There is no escaping making investments in cybersecurity technology

There is no escaping making investments in cybersecurity technology

Warnings from Australia’s powerful pharmaceutical lobby about cyber security risks speak to wider vulnerabilities in the healthcare sector due to growing consumerisation.

Leaders in the healthcare technology sector must be careful to balance the increasingly complex demands of their stakeholders with the growing need to ensure the system is secure.

Earlier this month, the Pharmacy Guild of Australia issued a series of steps for pharmacy owners to take to reduce cyber security risk, especially around passwords, multi-factor authentication, software updates and phishing.

In Australia, the Guild has a surprising amount of influence for an organization that represents the humble pharmacy on the corner. It punches above its weight in a healthcare industry with big pharmaceutical companies and big hospitals.

The Guild is in a difficult situation. Earlier this year it was reported that Australian pharmacies had become the latest favorite targets for ransomware attacks. At least ten pharmacies have been targeted in the past 18 months.

Pharmacies are becoming increasingly digital. Whether processing digital medical records or working with third-party consumer-facing data providers, the corner pharmacy is becoming very data-heavy.

Adding to the challenge is the growing influence of pharmaceutical chains such as Chemist Warehouse, which has dramatically increased front-of-store retail offerings and reduced margins on prescriptions. This has increased pressure on the rest of the industry to compete by providing consumers with a more seamless experience at a time when cybersecurity professionals are telling them they need to invest in technology systems.

Finally, the replacement of 30-day scripts with 60-day scripts in Australia has once again hit the average pharmacy’s margins. Larger operators with more data taps on their customer base are better positioned to absorb the shock.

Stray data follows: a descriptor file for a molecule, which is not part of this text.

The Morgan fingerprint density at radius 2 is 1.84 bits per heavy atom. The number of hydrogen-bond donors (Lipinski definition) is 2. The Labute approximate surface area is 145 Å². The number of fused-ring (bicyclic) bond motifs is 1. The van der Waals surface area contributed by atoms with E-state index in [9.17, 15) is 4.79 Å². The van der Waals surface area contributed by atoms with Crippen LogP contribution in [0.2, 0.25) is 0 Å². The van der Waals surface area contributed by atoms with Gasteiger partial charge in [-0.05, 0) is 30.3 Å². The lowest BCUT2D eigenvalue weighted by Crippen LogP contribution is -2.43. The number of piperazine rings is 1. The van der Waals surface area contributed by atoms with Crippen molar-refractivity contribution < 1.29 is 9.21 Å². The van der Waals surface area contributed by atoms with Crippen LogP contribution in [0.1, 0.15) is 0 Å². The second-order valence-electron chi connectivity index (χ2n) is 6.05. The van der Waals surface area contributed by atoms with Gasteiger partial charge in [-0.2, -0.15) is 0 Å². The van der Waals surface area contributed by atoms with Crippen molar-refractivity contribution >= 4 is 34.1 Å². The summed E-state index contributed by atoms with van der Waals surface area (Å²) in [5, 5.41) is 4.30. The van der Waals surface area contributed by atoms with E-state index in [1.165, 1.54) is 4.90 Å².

Most of these issues can be viewed from other parts of the healthcare system. Although there has been a shift towards critical sectors in recent times, healthcare is consistently rated as one of the most common targets for cyber security risks, purely due to the volume and importance of the data stored within it.

Furthermore, all other parts of the consumer-facing healthcare supply chain are becoming increasingly data-intensive under the same pressure. While many practices have declined during COVID-19, McKinsey estimates that the number of telehealth appointments in the U.S. has stabilized at 38 times pre-pandemic levels. That is an unprecedented digitalization of healthcare and the idea that other parts of the healthcare sector will not be exposed to the same forces is unrealistic.

Rising healthcare costs and aging populations in developed and developing countries are putting pressure on the healthcare sector to do more with less. That means we have to focus on data.

Addressing these vulnerabilities will be a challenge as the global pharmaceutical industry has traditionally lagged behind other sectors when it comes to digital transformation and security innovation.

While there is innovation, many stores and chains are still working with outdated technology that is not built for the new digital-first, data-driven world.

Pharmacists also did not need to have the same level of awareness of cybersecurity protocols as employees in hospitals and other organizations. Significant training is needed to equip them with the tools to help protect patient data.

At the same time, organizations cannot outsource cybersecurity risks to their workforce. At Intelliworx, we have found that the “everyone is responsible for cyber” mantra has reached its end in many industries. We have overloaded staff with training and cyber security incidents are still happening. Investments are also needed.

Whether small operators or larger chains, pharmacy retailers will need to make informed decisions regarding technology spend when it comes to integrating all these third-party systems and the level of complexity each organization brings.

The challenge for the pharmaceutical industry, and healthcare in general, to prevent significant cyber security damage in Australia and beyond in the coming years will be significant.

Depending on the jurisdiction, there could be scope for targeted government support as smaller operators will be less well positioned to make the necessary investments.

But healthcare technology leaders can’t escape the investable. Increasing consumer demands and increasing cost pressures are driving more and more data into their systems, and only a common-sense approach to reducing risk can meaningfully protect their organizations and their users.

Shane Maher is Managing Director of Intelliworx, a provider of managed services and cloud solutions. Intelliworx brings cloud, security and Microsoft expertise to mid-market companies around the world.